Another issue I ran across last year was watering.  The instructions explicitly said to open the milk carton to water but I got lazy and sprayed into the opening at the top.  The one carton I didn’t put bottom slits in did the best as it didn’t go dry like the others.  For me, putting my seed starting efforts outside leads to the “out of sight, out of mind” problem.   This time around I’m putting them right outside my back door, which I will pass everyday on my way to work and back.

Slow Cooker Chili with Jacob’s Cattle Beans

I was at the Haymaker Farmers’ Market in Kent Ohio this winter and ran across some Jacob’s Cattle beans from Breakneck Acres (located just around the corner from Snarky Acres – aka my house).  I had read about Jacob’s Cattle beans in one or two of my many gardening books and wanted to eat (and grow) some myself.  After a Google search, I found a recipe I could adapt to make my own special local chili.  Converting it into a crock pot recipe made it quick and easy.

Note:  I saved back one bag so I could plant them this spring.  Maybe in the fall I’ll be doing this same recipe with my own beans.

jacobs

1 pound (aka bag) of Jacob’s Cattle beans
1 or 2 onions, chopped
2 cloves garlic (or 2 tsp. Garlic powder)
Olive oil for frying
1 pound ground beef
3-4 T. chili powder
2-3 T. cumin
Fresh cilantro
2 Jalapeno peppers
Dash of cinnamon
Large can crushed tomatoes (2 1/2 cups fresh)
1 tsp. local honey (instead of brown sugar)
2 T. vinegar (white, red wine, apple cider or balsamic)
Salt and pepper to taste
Turnip Greens (optional)

Soak the beans in water about 2-3 inches above the beans in the crock pot or a non-metal bowl for 6-8 hours or overnight. Discard the soaking water and cover with fresh water an inch or two above the beans. Cook the ground beef until nicely browned and crumbled, set aside. Sauté the onions in a oil until soft, then add everything to the crock pot and stir well. Cover and cook on low heat for 8 to 10 hours.

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Soaking the Jacob’s Cattle beans
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Frozen tomatoes from last year’s garden
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Two jalapeno peppers from the AeroGarden
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Onions and garlic from the garden
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Onions and garlic chopped up
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Local grass fed ground beef
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The finished product – local chili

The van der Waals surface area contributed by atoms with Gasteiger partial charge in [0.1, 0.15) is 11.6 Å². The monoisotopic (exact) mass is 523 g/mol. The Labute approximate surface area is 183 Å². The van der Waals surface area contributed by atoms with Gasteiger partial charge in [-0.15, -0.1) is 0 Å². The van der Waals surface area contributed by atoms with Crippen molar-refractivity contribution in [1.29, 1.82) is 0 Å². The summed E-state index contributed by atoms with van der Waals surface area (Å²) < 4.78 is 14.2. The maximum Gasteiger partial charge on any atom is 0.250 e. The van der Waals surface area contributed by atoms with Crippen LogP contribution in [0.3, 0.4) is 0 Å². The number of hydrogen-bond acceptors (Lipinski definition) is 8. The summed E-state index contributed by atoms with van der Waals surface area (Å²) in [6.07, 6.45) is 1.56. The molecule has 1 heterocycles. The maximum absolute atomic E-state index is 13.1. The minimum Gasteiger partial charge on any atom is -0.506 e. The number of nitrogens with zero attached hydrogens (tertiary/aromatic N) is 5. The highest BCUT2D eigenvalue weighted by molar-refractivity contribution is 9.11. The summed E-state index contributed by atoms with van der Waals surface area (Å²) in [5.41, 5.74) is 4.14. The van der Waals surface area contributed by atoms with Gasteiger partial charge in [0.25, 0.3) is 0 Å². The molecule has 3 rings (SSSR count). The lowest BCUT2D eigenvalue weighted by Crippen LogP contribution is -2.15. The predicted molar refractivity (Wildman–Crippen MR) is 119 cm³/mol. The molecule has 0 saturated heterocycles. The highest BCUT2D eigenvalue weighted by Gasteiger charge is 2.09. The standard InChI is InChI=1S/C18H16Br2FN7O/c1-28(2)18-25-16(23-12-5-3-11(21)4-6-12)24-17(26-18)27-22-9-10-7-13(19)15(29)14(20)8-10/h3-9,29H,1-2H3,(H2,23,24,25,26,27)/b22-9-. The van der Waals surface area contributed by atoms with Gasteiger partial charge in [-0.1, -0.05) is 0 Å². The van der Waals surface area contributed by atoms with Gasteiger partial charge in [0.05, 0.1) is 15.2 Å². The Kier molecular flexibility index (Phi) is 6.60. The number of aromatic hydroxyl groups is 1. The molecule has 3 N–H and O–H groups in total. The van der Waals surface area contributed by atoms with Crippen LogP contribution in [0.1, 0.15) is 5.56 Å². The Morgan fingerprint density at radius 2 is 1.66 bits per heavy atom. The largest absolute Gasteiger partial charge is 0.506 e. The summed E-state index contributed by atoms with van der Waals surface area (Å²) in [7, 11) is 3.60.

Ingredient sources

Home:
– Jalapeno peppers – fresh from the AeroGarden
– Turnip Greens – frozen from last year’s garden
– Tomatoes – frozen from last year’s garden
– Onions – fresh from the garden
– Garlic – fresh thinnings from the garden
– Cilantro – fresh thinnings from the Front Yard Herb garden

Local:
– Jacob’s Cattle beans – from Breakneck Farms
– Ground beef – from Sirna’s Farm CSA in Auburn Ohio
– Local Honey

Commercial:
– Olive oil
– Cumin
– Chili powder
– Cinnamon
– Vinegar
– Salt and pepper

Front Yard Herb Shade Garden

Last spring, I tried to “upgrade” the front yard area that is up against my house by putting down wood mulch and walking stones over the sandy, rocky mess that was there.  The site faces south west with a big oak tree directly to the south, so it only receives full sun 1 hour between noon and 1 PM and then again 4 PM to sunset.  I purchased two kinds of mint starts (spearmint and chocolate mint) and planted them in my backyard garden.  Then (of course) I read an article about how invasive mint can be, and before I knew it, I was moving it.  The front yard area seemed perfect, figuring between the shade and the borders (driveway, walkway, and house) it wouldn’t escape (we’ll see).

Over the winter, I did some Internet research to find other shade herbs (with a preference for perennials) and came up with a short list – chives, thyme, parsley, chervil, cilantro and lemon balm.  I planted lemon balm last year in the backyard garden, and there were some small volunteers growing around it that I moved to the front.  I picked the shadiest spot (right up against my porch) for it.  Between plant swaps, AeroGardens, and extra cilantro seed, I was able to fill out the rest of this small shaded garden in no time.

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Front Yard Herb Shade Garden – 5/21/2013. From left to right – spearmint, chocolate mint, lemon thyme, cilantro (close to the wall in a line), chives, and lemon balm.
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Front Yard Herb Shade Garden – 5/21/2013. From left to right – spearmint, chocolate mint, lemon thyme, and chives.
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Front Yard Herb Shade Garden from the side – 6/5/2013
Front Yard Shaded Herb Garden
Front Yard Herb Shade Garden – 2/9/2013
PHFY
Front Yard Herb Shade Garden – 5/21/2013